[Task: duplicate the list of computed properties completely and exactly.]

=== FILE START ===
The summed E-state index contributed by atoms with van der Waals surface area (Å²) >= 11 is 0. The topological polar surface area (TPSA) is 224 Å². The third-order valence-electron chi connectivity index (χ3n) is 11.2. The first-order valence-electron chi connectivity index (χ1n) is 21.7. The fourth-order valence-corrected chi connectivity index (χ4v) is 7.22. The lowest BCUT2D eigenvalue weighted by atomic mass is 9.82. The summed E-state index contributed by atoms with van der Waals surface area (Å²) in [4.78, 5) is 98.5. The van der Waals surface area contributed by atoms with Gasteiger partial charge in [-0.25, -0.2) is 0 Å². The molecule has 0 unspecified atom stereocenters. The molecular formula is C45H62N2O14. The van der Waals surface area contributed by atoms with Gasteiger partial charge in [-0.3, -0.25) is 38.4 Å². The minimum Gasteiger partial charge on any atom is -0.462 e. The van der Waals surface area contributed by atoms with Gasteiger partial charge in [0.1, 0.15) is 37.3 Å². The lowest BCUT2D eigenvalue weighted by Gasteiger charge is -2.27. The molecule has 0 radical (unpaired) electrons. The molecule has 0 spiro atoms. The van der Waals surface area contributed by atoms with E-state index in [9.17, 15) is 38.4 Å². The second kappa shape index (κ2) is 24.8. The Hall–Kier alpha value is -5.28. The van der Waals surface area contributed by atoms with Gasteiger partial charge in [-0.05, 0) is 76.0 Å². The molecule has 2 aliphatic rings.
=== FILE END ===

The summed E-state index contributed by atoms with van der Waals surface area (Å²) >= 11 is 0. The topological polar surface area (TPSA) is 224 Å². The third-order valence-electron chi connectivity index (χ3n) is 11.2. The first-order valence-electron chi connectivity index (χ1n) is 21.7. The fourth-order valence-corrected chi connectivity index (χ4v) is 7.22. The lowest BCUT2D eigenvalue weighted by atomic mass is 9.82. The summed E-state index contributed by atoms with van der Waals surface area (Å²) in [4.78, 5) is 98.5. The van der Waals surface area contributed by atoms with Gasteiger partial charge in [-0.25, -0.2) is 0 Å². The molecule has 0 unspecified atom stereocenters. The molecular formula is C45H62N2O14. The van der Waals surface area contributed by atoms with Gasteiger partial charge in [-0.3, -0.25) is 38.4 Å². The minimum Gasteiger partial charge on any atom is -0.462 e. The van der Waals surface area contributed by atoms with Gasteiger partial charge in [0.1, 0.15) is 37.3 Å². The lowest BCUT2D eigenvalue weighted by Gasteiger charge is -2.27. The molecule has 0 radical (unpaired) electrons. The molecule has 0 spiro atoms. The van der Waals surface area contributed by atoms with E-state index in [9.17, 15) is 38.4 Å². The second kappa shape index (κ2) is 24.8. The Hall–Kier alpha value is -5.28. The van der Waals surface area contributed by atoms with Gasteiger partial charge in [-0.05, 0) is 76.0 Å². The molecule has 2 aliphatic rings.